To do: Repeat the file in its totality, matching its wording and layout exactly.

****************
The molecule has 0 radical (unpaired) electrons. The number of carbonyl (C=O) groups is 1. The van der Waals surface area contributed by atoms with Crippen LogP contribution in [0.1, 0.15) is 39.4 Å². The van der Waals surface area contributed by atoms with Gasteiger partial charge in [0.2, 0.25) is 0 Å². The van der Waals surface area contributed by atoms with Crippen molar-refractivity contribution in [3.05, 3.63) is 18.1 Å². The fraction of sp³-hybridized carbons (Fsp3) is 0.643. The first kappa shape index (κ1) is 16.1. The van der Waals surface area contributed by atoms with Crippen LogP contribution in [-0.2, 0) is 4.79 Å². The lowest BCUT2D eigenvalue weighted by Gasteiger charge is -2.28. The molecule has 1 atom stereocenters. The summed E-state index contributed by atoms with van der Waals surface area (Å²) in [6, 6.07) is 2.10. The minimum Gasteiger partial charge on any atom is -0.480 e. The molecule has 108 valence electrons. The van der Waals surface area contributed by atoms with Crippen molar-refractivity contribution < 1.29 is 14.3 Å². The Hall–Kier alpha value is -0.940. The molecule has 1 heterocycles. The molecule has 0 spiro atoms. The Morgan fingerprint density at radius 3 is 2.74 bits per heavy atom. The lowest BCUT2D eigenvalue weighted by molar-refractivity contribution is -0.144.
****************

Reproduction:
The molecule has 0 radical (unpaired) electrons. The number of carbonyl (C=O) groups is 1. The van der Waals surface area contributed by atoms with Crippen LogP contribution in [0.1, 0.15) is 39.4 Å². The van der Waals surface area contributed by atoms with Gasteiger partial charge in [0.2, 0.25) is 0 Å². The van der Waals surface area contributed by atoms with Crippen molar-refractivity contribution in [3.05, 3.63) is 18.1 Å². The fraction of sp³-hybridized carbons (Fsp3) is 0.643. The first kappa shape index (κ1) is 16.1. The van der Waals surface area contributed by atoms with Crippen LogP contribution in [-0.2, 0) is 4.79 Å². The lowest BCUT2D eigenvalue weighted by Gasteiger charge is -2.28. The molecule has 1 atom stereocenters. The summed E-state index contributed by atoms with van der Waals surface area (Å²) in [6, 6.07) is 2.10. The minimum Gasteiger partial charge on any atom is -0.480 e. The molecule has 108 valence electrons. The van der Waals surface area contributed by atoms with Crippen molar-refractivity contribution < 1.29 is 14.3 Å². The Hall–Kier alpha value is -0.940. The molecule has 1 heterocycles. The molecule has 0 spiro atoms. The Morgan fingerprint density at radius 3 is 2.74 bits per heavy atom. The lowest BCUT2D eigenvalue weighted by molar-refractivity contribution is -0.144.